Oxygen consumption, arterial blood gases and acid–base status
Oxygen consumption and basal metabolic rate increase (by up to 21% and 14%, respectively), but to a lesser extent than ventilatory augmentation [1, 5]. Pregnancy-induced reduction in FRC combined with a rise in oxygen consumption lowers the oxygen reserve of the mother.
As a consequence of V′E increment, alveolar and arterial carbon dioxide tension (PCO2) levels decrease to plateaux around 27 and 32 mmHg, respectively [1, 4, 5]. During labour, arterial PCO2 further decreases with each contraction, while at full dilatation it decreases even between contractions .
Following hyperventilation and reduced levels of PCO2, arterial oxygen tension increases, reaching 106–108 mmHg and 101–104 mmHg in the first and third trimesters, respectively .
Despite hyperventilation and respiratory alkalosis, blood pH remains almost constant at slightly alkalotic values (7.40–7.47), thanks to renal compensation by increasing the excretion of bicarbonate [1, 4, 5].
Dyspnoea or breathlessness is commonly reported by 70% of healthy pregnant women during their daily living activities, starting from the very first trimester of gestation. Such an early time of onset excludes the pregnancy-induced mechanical changes from playing a role in the genesis of the symptoms . Possible explanations could be: 1) an increased awareness of the new sensation of the physiological hyperventilation associated with pregnancy; 2) an increased central perception of respiratory discomfort with increasing V′E; or 3) a combination of these two.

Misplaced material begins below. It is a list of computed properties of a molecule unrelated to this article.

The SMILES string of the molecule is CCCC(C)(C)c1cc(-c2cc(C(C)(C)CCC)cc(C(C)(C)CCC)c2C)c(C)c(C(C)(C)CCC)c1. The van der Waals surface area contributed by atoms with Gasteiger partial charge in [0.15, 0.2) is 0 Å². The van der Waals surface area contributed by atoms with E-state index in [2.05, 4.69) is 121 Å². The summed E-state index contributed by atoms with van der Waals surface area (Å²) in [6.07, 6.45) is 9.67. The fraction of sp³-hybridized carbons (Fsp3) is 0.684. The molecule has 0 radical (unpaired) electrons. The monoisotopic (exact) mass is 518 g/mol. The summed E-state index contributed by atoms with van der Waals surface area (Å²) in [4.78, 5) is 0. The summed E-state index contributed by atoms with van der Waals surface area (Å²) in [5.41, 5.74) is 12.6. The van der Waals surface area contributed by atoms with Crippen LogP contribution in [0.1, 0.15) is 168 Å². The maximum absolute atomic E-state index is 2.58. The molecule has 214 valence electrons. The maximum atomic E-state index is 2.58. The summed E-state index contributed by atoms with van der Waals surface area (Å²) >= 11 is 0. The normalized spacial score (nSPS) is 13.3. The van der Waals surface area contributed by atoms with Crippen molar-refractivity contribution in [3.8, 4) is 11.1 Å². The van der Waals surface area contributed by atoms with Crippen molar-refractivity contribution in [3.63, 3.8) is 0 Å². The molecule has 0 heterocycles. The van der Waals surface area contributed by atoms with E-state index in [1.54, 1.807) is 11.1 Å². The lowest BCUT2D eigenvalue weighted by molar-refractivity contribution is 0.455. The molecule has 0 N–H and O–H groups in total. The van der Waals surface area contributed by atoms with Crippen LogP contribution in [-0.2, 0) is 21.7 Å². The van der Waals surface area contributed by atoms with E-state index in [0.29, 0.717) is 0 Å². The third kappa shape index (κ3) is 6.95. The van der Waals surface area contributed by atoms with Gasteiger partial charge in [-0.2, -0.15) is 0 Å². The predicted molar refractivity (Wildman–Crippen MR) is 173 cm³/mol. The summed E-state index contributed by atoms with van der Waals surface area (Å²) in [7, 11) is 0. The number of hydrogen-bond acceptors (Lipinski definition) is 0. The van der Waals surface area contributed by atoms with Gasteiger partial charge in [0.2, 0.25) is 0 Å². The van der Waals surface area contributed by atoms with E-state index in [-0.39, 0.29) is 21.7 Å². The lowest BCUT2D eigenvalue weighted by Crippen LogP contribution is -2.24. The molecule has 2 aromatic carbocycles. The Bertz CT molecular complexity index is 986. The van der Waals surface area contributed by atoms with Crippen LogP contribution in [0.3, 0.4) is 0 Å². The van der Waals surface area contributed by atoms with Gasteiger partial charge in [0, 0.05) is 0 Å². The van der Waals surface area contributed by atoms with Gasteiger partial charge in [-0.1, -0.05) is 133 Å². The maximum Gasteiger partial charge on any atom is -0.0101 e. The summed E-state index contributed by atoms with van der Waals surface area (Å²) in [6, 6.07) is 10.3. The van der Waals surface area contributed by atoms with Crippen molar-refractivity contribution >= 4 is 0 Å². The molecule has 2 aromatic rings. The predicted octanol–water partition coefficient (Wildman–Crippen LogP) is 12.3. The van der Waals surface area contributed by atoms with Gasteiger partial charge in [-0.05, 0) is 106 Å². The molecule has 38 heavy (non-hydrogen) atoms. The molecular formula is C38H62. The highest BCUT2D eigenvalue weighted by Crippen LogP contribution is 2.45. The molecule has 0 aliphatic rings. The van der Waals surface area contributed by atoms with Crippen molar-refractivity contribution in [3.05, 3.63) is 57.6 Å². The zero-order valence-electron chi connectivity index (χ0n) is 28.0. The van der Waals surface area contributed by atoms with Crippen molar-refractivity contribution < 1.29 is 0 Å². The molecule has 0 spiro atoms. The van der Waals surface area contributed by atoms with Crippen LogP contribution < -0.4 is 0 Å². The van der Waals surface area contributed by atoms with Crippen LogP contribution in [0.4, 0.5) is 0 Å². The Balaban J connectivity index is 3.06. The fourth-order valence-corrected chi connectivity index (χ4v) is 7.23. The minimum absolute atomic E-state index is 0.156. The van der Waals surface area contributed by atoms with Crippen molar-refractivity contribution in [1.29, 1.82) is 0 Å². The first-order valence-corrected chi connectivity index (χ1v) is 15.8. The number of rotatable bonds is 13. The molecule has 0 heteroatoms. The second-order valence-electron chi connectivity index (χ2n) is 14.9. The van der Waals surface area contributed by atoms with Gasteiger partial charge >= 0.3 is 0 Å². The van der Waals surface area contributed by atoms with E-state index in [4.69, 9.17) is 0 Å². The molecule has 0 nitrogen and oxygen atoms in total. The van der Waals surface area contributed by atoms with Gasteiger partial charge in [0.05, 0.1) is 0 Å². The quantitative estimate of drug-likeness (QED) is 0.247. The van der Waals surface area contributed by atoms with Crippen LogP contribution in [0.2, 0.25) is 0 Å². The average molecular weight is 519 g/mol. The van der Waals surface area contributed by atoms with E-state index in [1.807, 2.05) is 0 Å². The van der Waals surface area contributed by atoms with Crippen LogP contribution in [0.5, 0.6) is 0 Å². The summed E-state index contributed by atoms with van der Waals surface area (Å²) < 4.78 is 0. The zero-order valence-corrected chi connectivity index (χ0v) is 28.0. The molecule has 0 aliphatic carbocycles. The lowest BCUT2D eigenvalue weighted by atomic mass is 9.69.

Recently, pregnancy-induced hyperventilation has been demonstrated to be the result of complex interactions between changes in chemo-reflex drives, acid–base balance, metabolic rate and cerebral blood flow . It is therefore a difficult challenge for the caregiver to distinguish between physiological and pathophysiological origins of dyspnoea.
Pregnant women preserve their aerobic working capacity even in late gestation. The physiological response to incremental exercise in healthy pregnant women consists of augmentation of both V′E and oxygen consumption, with higher ventilatory equivalent (i.e. V′E/oxygen consumption) [1, 4].
Hyperventilation occurs thanks to the recruitment of resting inspiratory capacity combined with pregnancy-induced bronchodilation, allowing VT to increase in order to meet the metabolic demands. Inspiratory capacity is recruited thanks to stable TLC and pre-exercise end-expiratory lung volume reduction. Because ERV is reduced, end-expiratory lung volume does not further decrease during exercise to avoid the mechanical disadvantage of the lower portion of the pressure–volume curve of the respiratory system.
The ratio of the contractile effort of the respiratory muscles (tidal Poes/maximal inspiratory Poes) to the thoracic volume displacement (VT/vital capacity), being an index of neuromechanical (un)coupling of the respiratory system, does not change with increasing exercise. Pregnancy therefore does not influence the symptom-limited perceptual reasons to stop exercise and the increased breathlessness is a normal consequence of the increment of both V′E and work of breathing .
Pregnancy during disease
In addition to the biochemical and mechanical factors, many illnesses produce significant negative effects on respiratory maternal (and fetal) outcomes. Table 1 summarises the principal features to consider when treating unhealthy pregnant women.
Conflict of interest None declared.
- ©ERS 2015